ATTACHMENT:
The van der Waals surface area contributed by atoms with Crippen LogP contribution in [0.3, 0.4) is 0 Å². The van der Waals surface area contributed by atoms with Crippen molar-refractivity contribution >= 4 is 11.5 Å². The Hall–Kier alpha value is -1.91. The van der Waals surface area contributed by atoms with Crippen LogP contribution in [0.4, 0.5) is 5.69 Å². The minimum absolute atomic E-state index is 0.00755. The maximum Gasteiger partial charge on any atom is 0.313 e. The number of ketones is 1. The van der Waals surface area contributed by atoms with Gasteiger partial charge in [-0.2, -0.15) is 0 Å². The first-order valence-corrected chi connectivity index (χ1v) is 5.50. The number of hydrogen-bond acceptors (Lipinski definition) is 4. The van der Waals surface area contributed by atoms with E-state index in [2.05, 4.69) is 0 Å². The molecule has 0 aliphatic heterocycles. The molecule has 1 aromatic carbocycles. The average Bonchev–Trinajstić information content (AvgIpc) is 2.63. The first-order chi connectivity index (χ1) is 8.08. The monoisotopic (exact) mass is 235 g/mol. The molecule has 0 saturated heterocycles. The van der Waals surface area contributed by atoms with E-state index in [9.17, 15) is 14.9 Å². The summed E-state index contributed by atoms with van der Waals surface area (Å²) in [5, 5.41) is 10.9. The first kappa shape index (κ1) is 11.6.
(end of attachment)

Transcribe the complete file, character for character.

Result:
The van der Waals surface area contributed by atoms with Crippen LogP contribution in [0.3, 0.4) is 0 Å². The van der Waals surface area contributed by atoms with Crippen molar-refractivity contribution >= 4 is 11.5 Å². The Hall–Kier alpha value is -1.91. The van der Waals surface area contributed by atoms with Crippen LogP contribution in [0.4, 0.5) is 5.69 Å². The minimum absolute atomic E-state index is 0.00755. The maximum Gasteiger partial charge on any atom is 0.313 e. The number of ketones is 1. The van der Waals surface area contributed by atoms with Gasteiger partial charge in [-0.2, -0.15) is 0 Å². The first-order valence-corrected chi connectivity index (χ1v) is 5.50. The number of hydrogen-bond acceptors (Lipinski definition) is 4. The van der Waals surface area contributed by atoms with E-state index in [2.05, 4.69) is 0 Å². The molecule has 0 aliphatic heterocycles. The molecule has 1 aromatic carbocycles. The average Bonchev–Trinajstić information content (AvgIpc) is 2.63. The first-order chi connectivity index (χ1) is 8.08. The monoisotopic (exact) mass is 235 g/mol. The molecule has 0 saturated heterocycles. The van der Waals surface area contributed by atoms with E-state index in [9.17, 15) is 14.9 Å². The summed E-state index contributed by atoms with van der Waals surface area (Å²) in [5, 5.41) is 10.9. The first kappa shape index (κ1) is 11.6.